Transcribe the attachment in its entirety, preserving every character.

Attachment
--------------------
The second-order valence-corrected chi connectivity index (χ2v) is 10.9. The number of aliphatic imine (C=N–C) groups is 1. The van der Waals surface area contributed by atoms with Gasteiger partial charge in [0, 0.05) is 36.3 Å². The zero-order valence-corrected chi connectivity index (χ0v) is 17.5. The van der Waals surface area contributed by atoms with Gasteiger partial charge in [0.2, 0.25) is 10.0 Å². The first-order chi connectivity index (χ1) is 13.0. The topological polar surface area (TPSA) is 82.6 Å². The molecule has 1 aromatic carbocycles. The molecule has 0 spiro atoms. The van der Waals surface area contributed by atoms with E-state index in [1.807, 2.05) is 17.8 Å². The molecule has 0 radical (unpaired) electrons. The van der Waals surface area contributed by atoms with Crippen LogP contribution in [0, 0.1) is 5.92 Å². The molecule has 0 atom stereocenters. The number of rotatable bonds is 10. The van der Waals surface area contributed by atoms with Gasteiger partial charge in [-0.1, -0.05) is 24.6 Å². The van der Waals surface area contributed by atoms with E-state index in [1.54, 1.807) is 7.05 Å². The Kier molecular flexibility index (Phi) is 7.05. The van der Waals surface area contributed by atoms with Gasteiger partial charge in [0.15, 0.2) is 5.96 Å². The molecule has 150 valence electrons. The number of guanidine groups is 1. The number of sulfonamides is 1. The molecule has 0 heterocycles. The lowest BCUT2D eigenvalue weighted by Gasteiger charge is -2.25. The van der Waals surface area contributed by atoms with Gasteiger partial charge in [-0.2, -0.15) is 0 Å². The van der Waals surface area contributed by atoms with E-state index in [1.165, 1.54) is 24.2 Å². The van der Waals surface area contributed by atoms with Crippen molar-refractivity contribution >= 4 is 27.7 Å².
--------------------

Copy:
The second-order valence-corrected chi connectivity index (χ2v) is 10.9. The number of aliphatic imine (C=N–C) groups is 1. The van der Waals surface area contributed by atoms with Gasteiger partial charge in [0, 0.05) is 36.3 Å². The zero-order valence-corrected chi connectivity index (χ0v) is 17.5. The van der Waals surface area contributed by atoms with Gasteiger partial charge in [0.2, 0.25) is 10.0 Å². The first-order chi connectivity index (χ1) is 13.0. The topological polar surface area (TPSA) is 82.6 Å². The molecule has 1 aromatic carbocycles. The molecule has 0 spiro atoms. The van der Waals surface area contributed by atoms with E-state index in [1.807, 2.05) is 17.8 Å². The molecule has 0 radical (unpaired) electrons. The van der Waals surface area contributed by atoms with Crippen LogP contribution in [0, 0.1) is 5.92 Å². The molecule has 0 atom stereocenters. The number of rotatable bonds is 10. The van der Waals surface area contributed by atoms with Gasteiger partial charge in [-0.1, -0.05) is 24.6 Å². The van der Waals surface area contributed by atoms with E-state index in [1.54, 1.807) is 7.05 Å². The Kier molecular flexibility index (Phi) is 7.05. The van der Waals surface area contributed by atoms with Gasteiger partial charge in [0.15, 0.2) is 5.96 Å². The molecule has 150 valence electrons. The number of guanidine groups is 1. The number of sulfonamides is 1. The molecule has 0 heterocycles. The lowest BCUT2D eigenvalue weighted by Gasteiger charge is -2.25. The van der Waals surface area contributed by atoms with Gasteiger partial charge in [-0.2, -0.15) is 0 Å². The van der Waals surface area contributed by atoms with E-state index in [1.165, 1.54) is 24.2 Å². The van der Waals surface area contributed by atoms with Crippen molar-refractivity contribution >= 4 is 27.7 Å².